An Interesting Night in Los Angeles

Last night’s Battle of Los Angeles was quite the interesting little 3-2 affair for a number of reasons. With the game tied 2-2 in the top of the 9th, the Angels’ Albert Pujols singled home Mike Trout to give them the lead. Ernesto Frieri was able to shut the door in the 9th to keep the red-hot Angels rolling.  Here are some of my more random thoughts and observations from watching the game last night:

-Mike Trout has continued to play like he’s unaware that a 20-year-old isn’t supposed to come up from Triple-A and dominate the league over his 1st 180 plate appearances of the season. Trout scored the game-winning run las night and was 2-4 with a homer, a walk, 2 steals, and 2 runs scored. That brings his season line up to a robust .354/.412/.565 with 6 homers, 26 RBI, and 15 steals– numbers good enough to get him to the All-Star game. The Angels are now 25-15 with Trout in the lineup and only 8-14 without him. It may be strange to already say this, with so many All-Stars on the roster, but Mike Trout is the most important player on the Angels. He plays great defense most of the time, he’s going to lead the American League in steals THIS season (he’s tied with Jason Kipnis for 1st despite playing in 19 fewer games), and once he gains enough at-bats to qualify, will rank in the top-10 in all of the triple slash (batting avg., on-base, slugging) categories.

-Trout’s steal of 2nd of Kenley Jansen in the 9th inning last night was just as important as the Albert Pujols’ single to bring him home. It was painful obvious to everyone in the ball park that Trout was going on the play, yet catcher AJ Ellis’ throw never stood a chance. Trout has fantastic speed and is a potential 50+ stolen base threat this season. Next year, if he can get a full 150 games under his belt, Trout has the potential to top 60 stolen bases, and could even be a threat for 70, he’s THAT fast and he gets on base at an excellent rate, giving him ample opportunities.

-On the flip side, its now painfully obvious that whatever Kenley Jansen is doing to hold runners on is not working. After singling the winning run home, Pujols was also able to easily steal 2nd of Jansen as well. Opposing base runners are now a perfect 14-14 of Jansen in his career in just 110 total innings pitched. The rest of Jansen’s arsenal is excellent. His blazing fastball and killer curve, allow him to strikeout batters at an elite rate (14.7 K/ 9 this season), which keeps runners off base, but this is an exploitable weakness, and it hurt the Dodgers last night.

-AJ Ellis, in his 1st real opportunity as an everyday player at age 31, has been absolutely stellar at catcher for the Dodgers this season. He drew 4 walks last night, giving him 34 on the season which ranks 6th in the National League. His plate discipline is excellent, which allows him to get on base even if the hits aren’t falling. He’s now 3rd in the National League in OBP at .434, which looks even better when you consider the fact that the MLB average for a catcher is over 100 points lower.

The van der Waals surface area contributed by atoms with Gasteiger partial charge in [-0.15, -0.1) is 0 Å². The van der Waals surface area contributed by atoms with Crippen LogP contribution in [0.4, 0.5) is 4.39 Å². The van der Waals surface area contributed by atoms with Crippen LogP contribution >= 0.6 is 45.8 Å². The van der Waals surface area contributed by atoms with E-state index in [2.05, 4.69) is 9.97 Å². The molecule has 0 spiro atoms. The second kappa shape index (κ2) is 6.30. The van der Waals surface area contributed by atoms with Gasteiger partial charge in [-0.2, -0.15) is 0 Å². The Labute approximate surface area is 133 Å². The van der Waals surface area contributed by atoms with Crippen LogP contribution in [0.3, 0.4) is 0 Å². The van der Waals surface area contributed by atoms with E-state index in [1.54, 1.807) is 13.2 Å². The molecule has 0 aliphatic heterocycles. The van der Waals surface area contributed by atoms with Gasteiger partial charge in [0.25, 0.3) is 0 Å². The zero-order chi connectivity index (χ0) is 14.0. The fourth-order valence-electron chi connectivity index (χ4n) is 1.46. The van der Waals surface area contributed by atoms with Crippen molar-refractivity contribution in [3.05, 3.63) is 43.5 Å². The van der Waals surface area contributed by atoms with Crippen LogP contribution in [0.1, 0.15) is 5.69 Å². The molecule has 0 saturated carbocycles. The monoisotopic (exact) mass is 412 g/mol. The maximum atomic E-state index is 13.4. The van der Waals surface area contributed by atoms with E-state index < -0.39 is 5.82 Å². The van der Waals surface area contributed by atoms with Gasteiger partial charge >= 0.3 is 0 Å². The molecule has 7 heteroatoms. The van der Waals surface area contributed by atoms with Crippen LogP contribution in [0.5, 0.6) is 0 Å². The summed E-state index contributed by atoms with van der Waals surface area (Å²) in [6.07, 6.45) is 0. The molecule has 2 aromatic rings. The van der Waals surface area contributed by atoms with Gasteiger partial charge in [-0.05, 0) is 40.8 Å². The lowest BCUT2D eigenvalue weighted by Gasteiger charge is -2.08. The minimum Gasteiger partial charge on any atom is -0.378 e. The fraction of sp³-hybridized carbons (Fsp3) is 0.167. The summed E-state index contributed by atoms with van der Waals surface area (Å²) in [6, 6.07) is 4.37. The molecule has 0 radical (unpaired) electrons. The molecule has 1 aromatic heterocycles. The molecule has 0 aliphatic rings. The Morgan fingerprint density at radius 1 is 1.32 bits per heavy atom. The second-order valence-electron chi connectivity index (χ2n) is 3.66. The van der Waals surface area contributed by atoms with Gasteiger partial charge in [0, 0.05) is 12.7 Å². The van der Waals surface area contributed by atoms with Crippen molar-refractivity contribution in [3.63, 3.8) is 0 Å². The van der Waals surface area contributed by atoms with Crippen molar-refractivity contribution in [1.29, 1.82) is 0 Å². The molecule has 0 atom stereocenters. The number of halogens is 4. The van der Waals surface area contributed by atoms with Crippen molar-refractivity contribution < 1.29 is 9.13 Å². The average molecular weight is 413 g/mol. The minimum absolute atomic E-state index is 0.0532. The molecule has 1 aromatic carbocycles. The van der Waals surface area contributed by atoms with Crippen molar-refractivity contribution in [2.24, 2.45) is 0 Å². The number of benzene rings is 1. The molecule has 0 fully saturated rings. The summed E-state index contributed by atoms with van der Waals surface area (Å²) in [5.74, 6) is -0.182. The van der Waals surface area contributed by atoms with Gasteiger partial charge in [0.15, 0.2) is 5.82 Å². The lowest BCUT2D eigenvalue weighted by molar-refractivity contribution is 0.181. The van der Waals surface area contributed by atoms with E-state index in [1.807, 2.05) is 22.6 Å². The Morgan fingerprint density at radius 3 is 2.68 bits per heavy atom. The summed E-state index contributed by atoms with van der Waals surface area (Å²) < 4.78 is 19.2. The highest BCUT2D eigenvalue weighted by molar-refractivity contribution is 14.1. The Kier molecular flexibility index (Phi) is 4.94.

-Last night’s closer for the Angels, Ernesto Frieri, continued to make his May 3rd under-the-radar acquisition from San Diego look like a stroke of genius. He put 2 Dodgers on base, but got out of the jam, generating a weak flyball off the bat of Dee Gordon to end the game. Since coming over from the Padres, Frieri has allowed only 2 hits in 17 innings, striking out nearly 33 total batters. His control can sometimes be a little sporadic, but other that a walk here and there, he has been downright unhittable. Frieri is only 26 and can’t become a free agent until 2017 at earliest, which makes this acquisition by Angels’ GM Jerry DiPoto look even better.

-One of the most interesting sights last night was seeing Bobby Abreu wearing the Dodger blue against his old mates from Anaheim. Abreu had been an Angel since 2009, but his relationship with the team soured this season when he lost playing time. Abreu was the odd man out for the Angels with so many better outfield options (Mark Trumbo, Mike Trout, Peter Bourjos, Torii Hunter) on the bench or in the minors, so he was cut, and with good reason because he was only hitting .208 at the time. The Dodgers picked him up and Abreu has been rejuvenated at the plate, hitting .326/.444/.461. The downside is playing his awful glove in the outfield, where his range has diminished to the point he should probably be back in the American League, but it has yet to hurt the Dodgers so far. He’s been a positive addition on the South end of the Freeway, and his removal in Anaheim has opened the doors for more talented youngsters to shine.

-Was I the only one who thought the two teams were playing a phenomenally slow ball game. I know Vin Scully mentioned the deliberate pace a couple of times, but did it really take them 3 hours and 59 minutes to play 9 innings? That’s ridiculous and it led to quite a few empty seats at the end of the ballgame, which was a nail-bitter, although some of the fans leaving were probably doing so to join the celebration for the Stanley Cup champion Kings.

-The Angels are now a solid 33-29 this season and Albert Pujols is starting to heat up and his OPS+ is now at 111, back above league average. He’s hitting very well over his past 25 games, going .344/407/.677 with 8 homers and 24 RBI. LAA is now only 2.5 games behind the slumping Texas Rangers as well. The race for the AL West title is back on, and the gap between the two teams appears to be next to nothing with nearly every Rangers pitcher struggling right now.

-Finally, can’t we just have Vin Scully announce every ball game? He’s fantastic to listen to, really knows his history, and his passion for baseball really shines through every broadcast. There is no better broadcast in baseball than one done by Vin Scully

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